Many places had to expand their cemeteries, or build new ones altogether, in cities like Bergamo, Italy; New York, USA; Sao Paulo, Brazil; and Tijuana, Mexico (photo).
“It’s as if a storm hit us,” an Italian doctor told ‘The Guardian.’ “The problem is that when this storm hit us we were unprepared, perhaps ignoring what might have been the consequences. Some of the dead were doctors who died at the beginning of the emergency, when we knew nothing about this storm. I knew some of them. Now we are more prepared and we continue to fight.”
Other brave men and women are helping in the effort to soothe the most vulnerable people of this pandemic: the elderly, people with pre-existing medical conditions, and the ones who are lonely in their state of quarantine
This priest and other volunteers distributed the 'holy light' in the week leading to Christian Orthodox Easter in Bucharest, Romania. Worshippers could not join in religious ceremonies due to the pandemic.
The residents of battered cities have shown themselves to be altruistic and emphatic. Here, in Naples, Italy, a solidarity basket serves to share food and other elementary goods between neighbours. “Who can, may put; who cannot, may take.”
Volunteers in Gaza City, Palestine, are making masks for the population with cheerful designs to raise the spirits.
Workers in so-called ‘essential businesses,’ like public transport, agriculture, supermarkets, and pharmacies, continue to do their jobs as usual – only with an extra risk of exposure to the coronavirus.
Food deliverers have become the lifelines of people trying to avoid the risky supermarket or accustomed to eating out. They cycle across town and hand over your meals while avoiding any physical contact.
For the many who cannot afford take out or groceries, there are food banks and volunteers running them. This one is in the Tampa Bay area in Florida, USA. The pandemic has led to a crisis and unemployment, causing many people to depend on food donations and volunteers to distribute them.
Those who cannot help on the street, applaud the bravery of essential and healthcare workers every day by making noise from their windows or balconies. Here’s the comedian Sarah Silverman, for example, praising the pandemic's heroes.
The crisis sparked inspiring international help efforts. Here, one of three enormous cargo flights is flying 25 million protective masks from China to Germany.
There are also experts coming in from China, offering extra pairs of eyes and hands to the battled Italian hospitals. They greet Lombardy's vice president Fabrizio Sala as they arrive in Milan. Just imagine, these doctors have just come out of the worst battle against the disease in their own country.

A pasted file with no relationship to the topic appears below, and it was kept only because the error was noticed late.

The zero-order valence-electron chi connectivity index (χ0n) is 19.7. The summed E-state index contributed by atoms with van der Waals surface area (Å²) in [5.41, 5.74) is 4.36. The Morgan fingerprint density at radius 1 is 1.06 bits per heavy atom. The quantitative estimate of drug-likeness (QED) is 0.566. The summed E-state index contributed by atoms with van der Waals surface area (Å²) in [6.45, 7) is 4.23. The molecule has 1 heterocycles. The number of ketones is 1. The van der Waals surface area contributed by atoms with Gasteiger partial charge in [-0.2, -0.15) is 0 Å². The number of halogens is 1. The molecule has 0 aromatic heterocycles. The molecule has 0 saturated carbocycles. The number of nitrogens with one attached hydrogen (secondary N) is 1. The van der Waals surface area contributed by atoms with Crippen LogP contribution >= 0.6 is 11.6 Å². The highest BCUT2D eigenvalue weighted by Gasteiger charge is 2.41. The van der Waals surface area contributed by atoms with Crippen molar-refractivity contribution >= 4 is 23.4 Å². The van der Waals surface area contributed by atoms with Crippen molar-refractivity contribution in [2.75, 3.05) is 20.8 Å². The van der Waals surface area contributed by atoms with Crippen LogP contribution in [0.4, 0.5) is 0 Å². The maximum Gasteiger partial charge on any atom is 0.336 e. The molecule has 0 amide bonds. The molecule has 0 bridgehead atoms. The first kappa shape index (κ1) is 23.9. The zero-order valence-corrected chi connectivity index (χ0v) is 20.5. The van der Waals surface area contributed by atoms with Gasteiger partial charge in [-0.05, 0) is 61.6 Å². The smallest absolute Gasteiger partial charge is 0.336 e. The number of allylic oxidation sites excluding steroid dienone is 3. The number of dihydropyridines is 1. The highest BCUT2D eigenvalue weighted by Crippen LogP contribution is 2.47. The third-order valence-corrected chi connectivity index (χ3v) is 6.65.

Even royalty rolled up its sleeves. Princess Sofia, a former reality TV star who had no experience in health care whatsoever, took a quick nurse assistance course and is now helping out in the Sophiahemmet Hospital in her hometown Stockholm.
“Thanks to you, we will defeat this virus!” Julia from Milan wrote to the doctors and nurses in the Italian city.
On April 19, 2020, Lady Gaga organized a global, live-streamed event in which artists from all over the world performed from their homes to raise awareness about the health crisis. She’s one of the heroes among celebrities donating their time and money to the victims of the pandemic.
And then, slowly, in one place after another, the first big outbreak of COVID-19 seemed to have waned. Asian countries began to loosen their lockdowns.
Children could go out on the streets again, some of them after 70 days of confinement in their homes. The stamina of children in quarantine has been admirable.
The elderly, a most vulnerable group in the pandemic, could carefully return to their daily routines.
“Healthcare workers, researchers and administrators should emerge from this era-defining crisis as national heroes,” the Australian historian Clara Wright says. “Our heroes don’t just belong to the past, they live with us today.” British street artist Banksy appears to agree and made this work – ‘Game Changer’ – for the staff in University Hospital Southampton.
So yes, we will remember the heroes of our time. After hardship and losses, there is time to celebrate those who worked so hard and risked their lives to save others. And when the second wave of the pandemic came, they were once again ready to fight for us.
The pandemic, an event unprecedented in all of our lives, has brought out the “kindness of people,” an Italian nurse tells ‘The Guardian.’ And that is important for the heroes of this pandemic. “We’re humans and, like all humans, we take the baggage of pain home with us, but this kindness helps us to carry on.”